In South Carolina’s Myrtle Beach, Warbird Park has a fascinating collection of fighter aircraft from the United States Air Force. This space was an important base for the 354th Tactical Fighter Wing before being deactivated in 1993 when it became city property. View military aircraft for a bit of nostalgia and pay respects to the men and women from Myrtle Beach and the surrounding area who served their country.
Among the exhibits is the A-10 Thunderbolt II, also called the Warthog because admittedly it’s not the prettiest aircraft. However, it was a strong flying machine that could withstand rounds of enemy fire and keep flying. It saw action during Operation Desert Storm and was the workhorse at Myrtle Beach Air Force Base. Notice the large gun turret at the front of the aircraft for attacking armored vehicles.
A supersonic jet fighter, the F-100 Super Sabre was in service from 1954 to 1971. It saw action during the Vietnam War to help destroy enemy air defense locations. The LTV A-7 Corsair II also flew in Southeast Asia and was a common sight at Myrtle Beach AFB. Look at the nose and under the wings to realize the aircraft was capable of flying with a sizeable payload of armaments.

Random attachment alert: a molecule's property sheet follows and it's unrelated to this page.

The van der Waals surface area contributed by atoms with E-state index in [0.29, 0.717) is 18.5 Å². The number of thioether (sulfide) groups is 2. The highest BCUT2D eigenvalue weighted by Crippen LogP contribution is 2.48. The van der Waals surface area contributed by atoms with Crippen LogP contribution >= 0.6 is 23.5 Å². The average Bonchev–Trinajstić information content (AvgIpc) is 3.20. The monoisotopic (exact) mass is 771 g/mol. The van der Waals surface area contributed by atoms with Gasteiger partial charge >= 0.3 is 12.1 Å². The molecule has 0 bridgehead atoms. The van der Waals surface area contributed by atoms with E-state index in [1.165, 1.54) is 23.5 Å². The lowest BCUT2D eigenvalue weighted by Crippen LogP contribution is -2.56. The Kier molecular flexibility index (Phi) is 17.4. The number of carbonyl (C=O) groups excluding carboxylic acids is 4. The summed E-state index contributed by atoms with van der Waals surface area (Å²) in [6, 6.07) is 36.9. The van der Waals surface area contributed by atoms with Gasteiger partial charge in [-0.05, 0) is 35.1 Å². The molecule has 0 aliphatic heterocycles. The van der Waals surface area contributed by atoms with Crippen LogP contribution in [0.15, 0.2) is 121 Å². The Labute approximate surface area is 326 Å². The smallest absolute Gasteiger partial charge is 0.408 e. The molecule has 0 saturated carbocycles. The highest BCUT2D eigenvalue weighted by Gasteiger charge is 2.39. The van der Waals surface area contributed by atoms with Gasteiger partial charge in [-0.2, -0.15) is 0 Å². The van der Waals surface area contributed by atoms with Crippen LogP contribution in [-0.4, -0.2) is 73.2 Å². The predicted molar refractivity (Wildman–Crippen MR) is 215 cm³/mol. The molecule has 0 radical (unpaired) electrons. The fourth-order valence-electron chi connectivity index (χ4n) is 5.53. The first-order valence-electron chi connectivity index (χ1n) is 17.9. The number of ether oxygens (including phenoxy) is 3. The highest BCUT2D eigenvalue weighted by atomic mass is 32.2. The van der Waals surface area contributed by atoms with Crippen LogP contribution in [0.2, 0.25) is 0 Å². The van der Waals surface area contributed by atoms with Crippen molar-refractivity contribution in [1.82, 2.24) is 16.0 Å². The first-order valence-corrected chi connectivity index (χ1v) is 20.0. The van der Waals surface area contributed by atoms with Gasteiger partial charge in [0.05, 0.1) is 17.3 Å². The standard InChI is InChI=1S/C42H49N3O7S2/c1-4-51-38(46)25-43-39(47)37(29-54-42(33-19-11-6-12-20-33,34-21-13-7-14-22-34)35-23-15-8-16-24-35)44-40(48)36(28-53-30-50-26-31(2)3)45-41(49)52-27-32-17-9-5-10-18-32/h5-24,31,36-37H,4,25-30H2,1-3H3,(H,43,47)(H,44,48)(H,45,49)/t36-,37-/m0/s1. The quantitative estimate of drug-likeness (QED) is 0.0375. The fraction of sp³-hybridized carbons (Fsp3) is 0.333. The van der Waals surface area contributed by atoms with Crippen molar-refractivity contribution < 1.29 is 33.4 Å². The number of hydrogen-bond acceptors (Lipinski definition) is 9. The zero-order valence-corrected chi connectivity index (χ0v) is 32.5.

At the Warbird Park Wall of Service, pay your respects to servicemen, servicewomen and civilians who worked at the base. Skim the list of over 2,400 names, which covers a period from 1941 to the base closure in 1993. As the list of participants grows, a second wall is being set up for additional names.
There’s also a large memorial erected by the Military Order of Purple Heart and Friends to recognize servicemen across the country.
Warbird Park is close to the southern end of Myrtle Beach Airport. Bring a picnic lunch and watch planes landing and taking off. Stores and restaurants are also within walking distance.
Visit the park during daylight hours. It is adjacent to Myrtle Beach State Park, about 3 miles (5 kilometers) south of the center of Myrtle Beach. Warbird Park admission is free.